Rapid scale-up of PMTCT programme increases the chances of survival for children born to mothers living with HIV
CHIBUTO DISTRICT, Gaza Province (Mozambique), 2008 – Until about two years ago, there was very little hope for babies born to mothers living with HIV in the town of Malahice. Lack of adequate maternal and neonatal health services in this remote rural area meant that many children died needlessly within their first months of life.
“I lost my first child a few days after he was born, and my second child died three months after the birth,” says Mariana, as she gently strikes her newborn’s forehead in the maternity ward at the Malahice Health Centre. It is just a day since Carlos – her third child – came into the world.
Wrapped in the soft folds of a blanket, Carlos is sleeping intently at his mother’s side, oblivious to the bright sunlight shining through the large windows in the room.
“This is why I agreed to take the HIV test,” says Mariana, smiling at her son with a hopeful look. “Now I’m in the PMTCT programme, and I have been following all the recommendations that the nurses have been giving me to help Carlos from becoming infected. I am hopeful that at least this son will survive.”
Mariana has good reasons to hope for a better future for her newborn son.
As part of a nationwide scaling-up of PMTCT programme, Malahice Health Centre now offers a comprehensive package of services under one roof, helping women and children to receive all the prevention, treatment and care services they need during pregnancy and well beyond.
The introduction, at the end of 2006, of Provider-Initiated Counselling and Testing as part of the ante-natal consultation has meant that pregnant women are routinely offered HIV testing and counselling, which has led to an increase in the number of women who know their HIV status and enrol in the PMTCT programme.
Women who are found to be HIV-positive receive a course of combination therapy for antiretroviral prophylaxis during their pregnancy and during delivery. Their babies are given the medicine as syrup within 24 hours of birth.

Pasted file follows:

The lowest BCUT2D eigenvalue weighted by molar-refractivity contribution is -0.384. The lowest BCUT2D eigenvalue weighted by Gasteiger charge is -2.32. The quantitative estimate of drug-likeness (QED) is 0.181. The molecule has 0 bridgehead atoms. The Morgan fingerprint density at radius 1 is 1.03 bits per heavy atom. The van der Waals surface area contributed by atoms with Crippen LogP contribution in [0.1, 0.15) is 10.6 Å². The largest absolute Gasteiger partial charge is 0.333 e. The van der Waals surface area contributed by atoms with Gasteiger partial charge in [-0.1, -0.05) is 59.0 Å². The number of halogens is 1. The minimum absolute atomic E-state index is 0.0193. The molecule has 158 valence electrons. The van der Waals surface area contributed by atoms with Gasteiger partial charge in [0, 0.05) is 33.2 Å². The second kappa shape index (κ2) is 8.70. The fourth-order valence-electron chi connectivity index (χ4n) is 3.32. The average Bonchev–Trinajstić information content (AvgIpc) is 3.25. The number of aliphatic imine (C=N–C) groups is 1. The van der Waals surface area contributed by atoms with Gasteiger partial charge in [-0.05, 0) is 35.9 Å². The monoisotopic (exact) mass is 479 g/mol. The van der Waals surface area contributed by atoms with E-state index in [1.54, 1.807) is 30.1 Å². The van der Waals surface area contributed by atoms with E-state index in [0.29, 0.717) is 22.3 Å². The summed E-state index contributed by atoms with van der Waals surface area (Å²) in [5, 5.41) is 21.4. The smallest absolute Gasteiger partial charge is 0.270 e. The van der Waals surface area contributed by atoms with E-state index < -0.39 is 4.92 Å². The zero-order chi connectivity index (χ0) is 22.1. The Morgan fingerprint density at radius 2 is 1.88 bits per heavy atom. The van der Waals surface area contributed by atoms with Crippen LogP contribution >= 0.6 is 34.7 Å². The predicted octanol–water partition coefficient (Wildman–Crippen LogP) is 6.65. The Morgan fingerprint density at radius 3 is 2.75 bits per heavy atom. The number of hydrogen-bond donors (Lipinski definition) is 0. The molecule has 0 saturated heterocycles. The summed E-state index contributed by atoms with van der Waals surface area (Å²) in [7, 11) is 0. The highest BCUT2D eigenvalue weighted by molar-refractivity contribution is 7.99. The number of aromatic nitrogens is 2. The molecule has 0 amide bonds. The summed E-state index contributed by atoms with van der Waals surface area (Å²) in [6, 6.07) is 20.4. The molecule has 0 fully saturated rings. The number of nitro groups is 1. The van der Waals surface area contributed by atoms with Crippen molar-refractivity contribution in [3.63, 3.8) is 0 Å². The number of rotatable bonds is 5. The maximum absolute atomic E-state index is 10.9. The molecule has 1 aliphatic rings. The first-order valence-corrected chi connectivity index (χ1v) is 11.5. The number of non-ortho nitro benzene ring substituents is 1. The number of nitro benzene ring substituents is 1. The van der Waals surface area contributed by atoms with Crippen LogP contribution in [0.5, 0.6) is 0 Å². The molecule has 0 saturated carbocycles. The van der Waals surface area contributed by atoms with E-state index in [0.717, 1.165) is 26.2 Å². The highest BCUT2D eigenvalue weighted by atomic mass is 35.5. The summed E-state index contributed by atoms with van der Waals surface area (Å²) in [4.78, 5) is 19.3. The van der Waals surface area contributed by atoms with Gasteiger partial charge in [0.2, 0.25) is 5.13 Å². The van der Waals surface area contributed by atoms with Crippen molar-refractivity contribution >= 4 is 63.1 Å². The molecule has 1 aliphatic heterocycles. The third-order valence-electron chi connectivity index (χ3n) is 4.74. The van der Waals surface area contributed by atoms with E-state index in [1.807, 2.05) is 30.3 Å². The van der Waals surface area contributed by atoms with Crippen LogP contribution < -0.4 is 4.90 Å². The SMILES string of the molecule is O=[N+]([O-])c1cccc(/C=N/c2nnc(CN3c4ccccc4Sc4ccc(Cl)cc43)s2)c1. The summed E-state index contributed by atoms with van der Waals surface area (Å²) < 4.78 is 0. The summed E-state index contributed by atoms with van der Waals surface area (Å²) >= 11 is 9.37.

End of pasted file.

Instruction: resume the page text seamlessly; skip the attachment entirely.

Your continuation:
But treatment is only part of the package. PMTCT services also include psycho-social support, family planning and information on nutrition and infant feeding options to reduce the risk of transmission during breastfeeding. Babies born of HIV-positive women are enrolled in a special programme for ‘at risk’ children, which involves closer monitoring of their health status during regular vaccination and growth monitoring activities as well as referral to ART sites if the child’s conditions requires it.
The Ministry of Health’s National policy is to integrate PMTCT services into existing maternal and child health facilities and link them with other health services such as
Marie Dulce, a maternal and child health nurse at the Malahice Health Centre, says she has seen a shift in attitudes among women who come to the clinic.
“Not long ago, few women would agree to take an HIV test or go to follow-up consultations,” says Dulce, who concedes that lack of information and fear still keep some women away.
In response, Health authorities, with support from UNICEF, began outreach activities involving traditional birth attendants and other community leaders to advise women on the importance of taking the HIV test and seeking proper treatment.
Also, Positive Mothers Groups – a support and information-sharing group within PMTCT centres – are available in each health centre offering PMTC services. The groups are open to all pregnant women and mothers with children under the age of 18 who are living with HIV.
Acceptance of HIV testing at ante-natal care consultations and adherence to the PMTCT programme [at the Malahice Health Centre] are now almost a hundred per cent, explains Dulce.
“All 124 women who came to ante-natal consultations in April this year were tested – the 39 women who tested positive for HIV are now enrolled in the PMTCT programme,” says Dulce.
And similar trends can be observed throughout the country. The number of pregnant women receiving counselling and testing in PMTCT services nationwide has increased from 4,600 in 2002 to 360,000 in 2007.
Since UNICEF started to support the Ministry of Health in the nationwide scale-up of PMTCT six years ago, the number of health centres offering PMTCT has increased to 386 by December 2007, up from only eight in 2002.
The Ministry of Health aims to expand PMTCT services in all health facilities with antenatal care and maternity wards. By the end of 2007, about half the health units in the country were offering PMTCT services.
* Not their real names.